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Alkaline electrode tape

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Publication number
US7288335B2
US7288335B2 US10877201 US87720104A US7288335B2 US 7288335 B2 US7288335 B2 US 7288335B2 US 10877201 US10877201 US 10877201 US 87720104 A US87720104 A US 87720104A US 7288335 B2 US7288335 B2 US 7288335B2
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Prior art keywords
tape
active
metal
electrode
perforated
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US10877201
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US20050287417A1 (en )
Inventor
Edward Milton McWhorter
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Mcwhorter Edward Milton
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    • HELECTRICITY
    • H01BASIC ELECTRIC ELEMENTS
    • H01MPROCESSES OR MEANS, e.g. BATTERIES, FOR THE DIRECT CONVERSION OF CHEMICAL INTO ELECTRICAL ENERGY
    • H01M12/00Hybrid cells; Manufacture thereof
    • H01M12/04Hybrid cells; Manufacture thereof composed of a half-cell of the fuel-cell type and of a half-cell of the primary-cell type
    • H01M12/06Hybrid cells; Manufacture thereof composed of a half-cell of the fuel-cell type and of a half-cell of the primary-cell type with one metallic and one gaseous electrode
    • H01M12/065Hybrid cells; Manufacture thereof composed of a half-cell of the fuel-cell type and of a half-cell of the primary-cell type with one metallic and one gaseous electrode with plate-like electrodes or stacks of plate-like electrodes
    • HELECTRICITY
    • H01BASIC ELECTRIC ELEMENTS
    • H01MPROCESSES OR MEANS, e.g. BATTERIES, FOR THE DIRECT CONVERSION OF CHEMICAL INTO ELECTRICAL ENERGY
    • H01M4/00Electrodes
    • H01M4/02Electrodes composed of or comprising active material
    • H01M4/06Electrodes for primary cells
    • H01M4/08Processes of manufacture
    • H01M4/12Processes of manufacture of consumable metal or alloy electrodes

Abstract

The invention is a consumable Alkaline electrode for use in an Electrolytic Fuel Cell. The electrode system incorporates an intermediate perforated tape between the carrier insulation tape holding the electrolytic fuel and the cover stripper tape having a metalized surface which serves as the electrode conductor accepting electrons from the outer circuit. When the Electrolytic Fuel Cell tape feed mechanism introduces the electrode tape into the cathode electrolyte chamber the cover stripper tape is removed uncovering the perforations in the perforated tape underneath allowing the electrolyte to diffuse into the active metal complex generating protons and electrons. The use of a perforaied tape instead of a mechanical pin roller to bring the electrolyte into communication with the active metal simplifies the EFC cell design lowering manufacturing cost and weight.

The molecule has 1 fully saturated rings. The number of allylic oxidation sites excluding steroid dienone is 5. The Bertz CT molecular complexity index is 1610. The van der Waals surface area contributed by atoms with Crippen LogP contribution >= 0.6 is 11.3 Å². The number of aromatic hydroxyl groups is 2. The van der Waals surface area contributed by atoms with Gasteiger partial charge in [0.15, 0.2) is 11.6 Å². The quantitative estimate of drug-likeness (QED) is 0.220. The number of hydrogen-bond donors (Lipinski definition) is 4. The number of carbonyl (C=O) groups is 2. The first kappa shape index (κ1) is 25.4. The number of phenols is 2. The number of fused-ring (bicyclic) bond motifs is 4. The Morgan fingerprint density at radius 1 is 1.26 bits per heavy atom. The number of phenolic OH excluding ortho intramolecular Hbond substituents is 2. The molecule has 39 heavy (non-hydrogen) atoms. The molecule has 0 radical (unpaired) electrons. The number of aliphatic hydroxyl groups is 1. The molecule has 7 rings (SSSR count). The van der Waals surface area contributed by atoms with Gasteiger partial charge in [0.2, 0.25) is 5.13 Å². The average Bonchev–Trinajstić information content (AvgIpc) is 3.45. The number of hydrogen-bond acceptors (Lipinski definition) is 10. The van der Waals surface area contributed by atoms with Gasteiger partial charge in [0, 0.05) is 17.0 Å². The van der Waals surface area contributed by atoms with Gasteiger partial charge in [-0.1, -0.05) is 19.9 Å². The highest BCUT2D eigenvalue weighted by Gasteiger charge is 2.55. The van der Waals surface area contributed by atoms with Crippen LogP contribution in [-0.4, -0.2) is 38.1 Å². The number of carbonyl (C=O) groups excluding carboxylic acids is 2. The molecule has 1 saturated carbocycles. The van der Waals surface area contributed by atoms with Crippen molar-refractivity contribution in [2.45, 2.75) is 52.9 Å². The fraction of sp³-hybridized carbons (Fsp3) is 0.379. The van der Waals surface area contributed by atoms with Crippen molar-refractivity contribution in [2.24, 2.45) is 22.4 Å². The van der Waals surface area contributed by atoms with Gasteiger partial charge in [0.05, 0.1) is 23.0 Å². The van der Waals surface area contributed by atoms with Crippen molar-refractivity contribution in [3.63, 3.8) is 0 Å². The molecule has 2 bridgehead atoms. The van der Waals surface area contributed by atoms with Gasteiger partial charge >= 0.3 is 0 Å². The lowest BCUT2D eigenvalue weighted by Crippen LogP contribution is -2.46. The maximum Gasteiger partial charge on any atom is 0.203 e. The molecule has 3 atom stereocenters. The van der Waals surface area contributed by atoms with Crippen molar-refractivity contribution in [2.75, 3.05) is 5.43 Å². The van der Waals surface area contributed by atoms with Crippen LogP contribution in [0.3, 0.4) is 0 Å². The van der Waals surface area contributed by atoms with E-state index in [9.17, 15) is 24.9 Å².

Description

CROSS REFERENCES

The present invention relates to my U.S. Pat. No. 6,653,007 and copending applications Ser. No. 10/392,608 filed Mar. 21, 2003 and Ser. No. 10/607,245 filed Jun. 27, 2003.

BACKGROUND OF THE INVENTION

In the previous electrode designs described in the cross-references, alkaline metals and alkaline earth metals are transferred to the surface of a carrier insulation tape and hermetically sealed with a metallized tape which also acts as the electrode conductor. The tape is then wound on cassette reels or folded in accordion fashion for placement in dispensing magazines. The cassettes or magazines are then inserted in an Electrolytic Fuel Cell, hereinafter referred to as the EFC cell. The EFC cell tape feed circuit passes the tape under a pin wheel roller operating in an aqueous electrolyte solution within the EFC cell cathode compartment. The pin wheel punctures the cover tape exposing the alkaline material to the electrolyte creating by their reaction an electrical current flow between the cathode and anode circuits of the EFC cell.

In the present invention a perforated tape is placed upon the alkaline material on the carrier insulation directly under, and in full contact with, the cover tape. Just prior to the introduction of the electrode into the electrolyte, or shortly thereafter, the cover stripper tape is stripped from the electrode allowing the electrolyte to react with the alkaline material through the perforations of the perforated tape. The cover tape is hereinafter called the cover stripper tape. The use of the cover stripper tape negates the need of a pin wheel perforating mechanism in operation of the EFC cell greatly simplifying the design.

In the cross references it has been found that the most efficient method of electric energy storage is by electrolytic reduction of alkali metal salts and alkaline earth metals which in their reduced state are called ‘active metals’. The principle of Active Metal Electric Storage, called AMES storage, is based upon the first law of thermodynamics as it applies to the conservation of electron exchange occurring in the chemical reversibility of electrolysis and subsequent hydrolysis of the active metal yielding in the net energy release an electrochemical equivalent flow in the balanced transformation. The energy release in amp-hours per pound in the hydrolysis reaction, neglecting efficiency losses, is equal to the electrochemical equivalent weight of the electrode material undergoing hydrolysis in the cathode reaction chamber of the EFC cell.

SUMMARY OF THE INVENTION

The invention is a consumable cathode electrode for use in an Electrolytic Fuel Cell, hereinafter referred to as an EFC cell. The electrode is a tape material containing alkaline metals and alkaline earth metals placed on one surface and covered with a perforated tape, which in turn is covered by a metalized cover stripper tape. Before the electrode is passed through the electrolyte by the EFC cell tape feed mechanism the stripper tape is removed allowing the electrolyte to pass through the perforations of the perforated tape and come into contact with the alkaline material on the carrier tape where it reacts vigorously to form protons and electrons resulting in current flow between the cathode chamber and anode chamber of the EFC cell electrolyte fluid circuits.